As an entrepreneur with a background in marketing, and a popular term I see most business-types throw around is “KPI”, which stands for Key Performance Indicator. Companies ultimately focus on the bottom line (“ROI” – return on investment), but KPIs allow different business units to establish their own set of success metrics for their activities (customer acquisition, customer satisfaction, awareness or “buzz” of a marketing campaign, etc.). The benchmarks for “success” are often arbitrary (“We need a million Facebook fans!”), given there will be little history or accepted industry benchmarks to compare to, so KPIs are usually refined over time. Why not use the same logic and apply KPIs to your goals? Having KPIs will also allow you to track progress both during and at the end of the year. And who says you can’t recalibrate a goal if you realize in 6 months that it was over- or under-ambitious, based on data you have collected? Below I’ve outlined a number of my goals for this year, broken up by category. On a binary scale, I will most like “fail” more often than succeed, but at the end of the day bettering oneself by any capacity is still a “success”!

Below I have listed several (but not all) of my goals for this year, along with some KPIs and tools that can be used. Feel free to copy or adapt them to suit your needs.*

* Yes, I realize I am posting this in late January, but that was intentional, as I didn’t want this post to get lost in all of the post-New Year’s madness : )

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Visualizing HR, HRV, and GSR While Watching ‘Interstellar’

Interstellar

(Note: This experiment was inspired by a Reddit user who recently posted a graph showing their heart rate while watching the movie Interstellar).

Last week I went to see Interstellar (in IMAX, for full sensory effect!) and captured some biometric data to see how I reacted during the course of this nearly 3-hour movie. I wore a Polar H7 heart rate monitor paired with the SweetBeatLife app on my iPhone, along with my wrist-worn Basis B1. I exported the raw data from SweetBeatLife using their built-in export tool, and my Basis data using my Basis data export script.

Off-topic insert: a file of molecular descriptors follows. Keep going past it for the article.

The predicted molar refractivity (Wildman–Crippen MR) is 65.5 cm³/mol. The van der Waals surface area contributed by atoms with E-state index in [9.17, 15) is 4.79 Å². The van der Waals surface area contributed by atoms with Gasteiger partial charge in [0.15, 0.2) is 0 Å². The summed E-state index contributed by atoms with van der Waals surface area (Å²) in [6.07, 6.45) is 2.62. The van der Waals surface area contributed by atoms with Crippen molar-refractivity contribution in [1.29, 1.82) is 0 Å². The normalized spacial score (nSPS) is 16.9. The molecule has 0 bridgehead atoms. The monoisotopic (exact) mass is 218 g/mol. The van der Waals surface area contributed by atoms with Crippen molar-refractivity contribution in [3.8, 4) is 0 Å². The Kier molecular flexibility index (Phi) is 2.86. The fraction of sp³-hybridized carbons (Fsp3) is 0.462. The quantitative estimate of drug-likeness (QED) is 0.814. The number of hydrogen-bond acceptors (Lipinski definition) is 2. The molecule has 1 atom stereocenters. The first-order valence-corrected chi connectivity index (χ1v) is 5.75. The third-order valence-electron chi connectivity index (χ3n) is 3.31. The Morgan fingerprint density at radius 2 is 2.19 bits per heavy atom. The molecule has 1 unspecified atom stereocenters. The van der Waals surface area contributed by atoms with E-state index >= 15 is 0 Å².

Whereas the original experimenter only tracked heart rate, I wanted to analyze:

  • Heart Rate
  • Heart Rate Variability (HRV)
  • Galvanic Skin Response (GSR)

Heart Rate

Interestingly, my heart rate trend (on the left, below) looks very similar to the original Reddit user (on the right)! Both of us are using data from our wrist-worn Basis devices – in my case, the older B1 model, and for the Reddit user the newer Basis Peak. Although the Peak is capable of capturing more samples, the data returned from Basis is always an average value for each minute.

Interstellar HR comparison

However, SweetBeatLife is recording data at a resolution of 1 sample per second via the Polar H7. The per-second pulse data is a little bit jumpy and hard to follow (in gray), so I’ll also include a 60-second moving average as well (in blue):

Interstellar Heart Rate Polar H7